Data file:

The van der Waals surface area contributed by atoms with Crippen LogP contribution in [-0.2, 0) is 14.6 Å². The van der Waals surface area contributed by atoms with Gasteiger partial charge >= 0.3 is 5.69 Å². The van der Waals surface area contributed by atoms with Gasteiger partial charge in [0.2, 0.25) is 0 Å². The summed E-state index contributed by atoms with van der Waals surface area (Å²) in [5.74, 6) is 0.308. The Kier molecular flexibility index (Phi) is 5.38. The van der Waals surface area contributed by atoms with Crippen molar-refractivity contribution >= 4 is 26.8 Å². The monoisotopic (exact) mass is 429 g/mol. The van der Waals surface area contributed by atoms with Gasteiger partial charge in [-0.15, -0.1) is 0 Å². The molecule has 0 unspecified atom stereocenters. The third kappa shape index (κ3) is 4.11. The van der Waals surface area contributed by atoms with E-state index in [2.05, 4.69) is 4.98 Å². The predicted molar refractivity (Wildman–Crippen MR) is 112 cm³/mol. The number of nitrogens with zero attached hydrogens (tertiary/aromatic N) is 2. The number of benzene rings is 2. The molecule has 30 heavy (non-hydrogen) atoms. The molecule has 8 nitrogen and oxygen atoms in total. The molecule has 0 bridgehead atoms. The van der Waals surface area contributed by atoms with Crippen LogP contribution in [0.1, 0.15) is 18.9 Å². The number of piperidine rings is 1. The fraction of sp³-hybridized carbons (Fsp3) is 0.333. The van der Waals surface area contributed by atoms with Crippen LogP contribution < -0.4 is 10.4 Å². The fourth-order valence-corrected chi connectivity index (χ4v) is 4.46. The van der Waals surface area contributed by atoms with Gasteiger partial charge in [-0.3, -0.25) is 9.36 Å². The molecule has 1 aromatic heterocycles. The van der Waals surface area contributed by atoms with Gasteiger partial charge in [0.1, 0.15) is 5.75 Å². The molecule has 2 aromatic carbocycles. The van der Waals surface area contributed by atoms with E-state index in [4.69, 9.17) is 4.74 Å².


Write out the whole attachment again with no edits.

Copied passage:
The van der Waals surface area contributed by atoms with Crippen LogP contribution in [-0.2, 0) is 14.6 Å². The van der Waals surface area contributed by atoms with Gasteiger partial charge >= 0.3 is 5.69 Å². The van der Waals surface area contributed by atoms with Gasteiger partial charge in [0.2, 0.25) is 0 Å². The summed E-state index contributed by atoms with van der Waals surface area (Å²) in [5.74, 6) is 0.308. The Kier molecular flexibility index (Phi) is 5.38. The van der Waals surface area contributed by atoms with Crippen molar-refractivity contribution >= 4 is 26.8 Å². The monoisotopic (exact) mass is 429 g/mol. The van der Waals surface area contributed by atoms with Gasteiger partial charge in [-0.15, -0.1) is 0 Å². The molecule has 0 unspecified atom stereocenters. The third kappa shape index (κ3) is 4.11. The van der Waals surface area contributed by atoms with E-state index in [2.05, 4.69) is 4.98 Å². The predicted molar refractivity (Wildman–Crippen MR) is 112 cm³/mol. The number of nitrogens with zero attached hydrogens (tertiary/aromatic N) is 2. The number of benzene rings is 2. The molecule has 30 heavy (non-hydrogen) atoms. The molecule has 8 nitrogen and oxygen atoms in total. The molecule has 0 bridgehead atoms. The van der Waals surface area contributed by atoms with Crippen LogP contribution in [0.1, 0.15) is 18.9 Å². The number of piperidine rings is 1. The fraction of sp³-hybridized carbons (Fsp3) is 0.333. The van der Waals surface area contributed by atoms with Crippen LogP contribution < -0.4 is 10.4 Å². The fourth-order valence-corrected chi connectivity index (χ4v) is 4.46. The van der Waals surface area contributed by atoms with Gasteiger partial charge in [-0.3, -0.25) is 9.36 Å². The molecule has 1 aromatic heterocycles. The van der Waals surface area contributed by atoms with Gasteiger partial charge in [0.1, 0.15) is 5.75 Å². The molecule has 2 aromatic carbocycles. The van der Waals surface area contributed by atoms with E-state index in [4.69, 9.17) is 4.74 Å².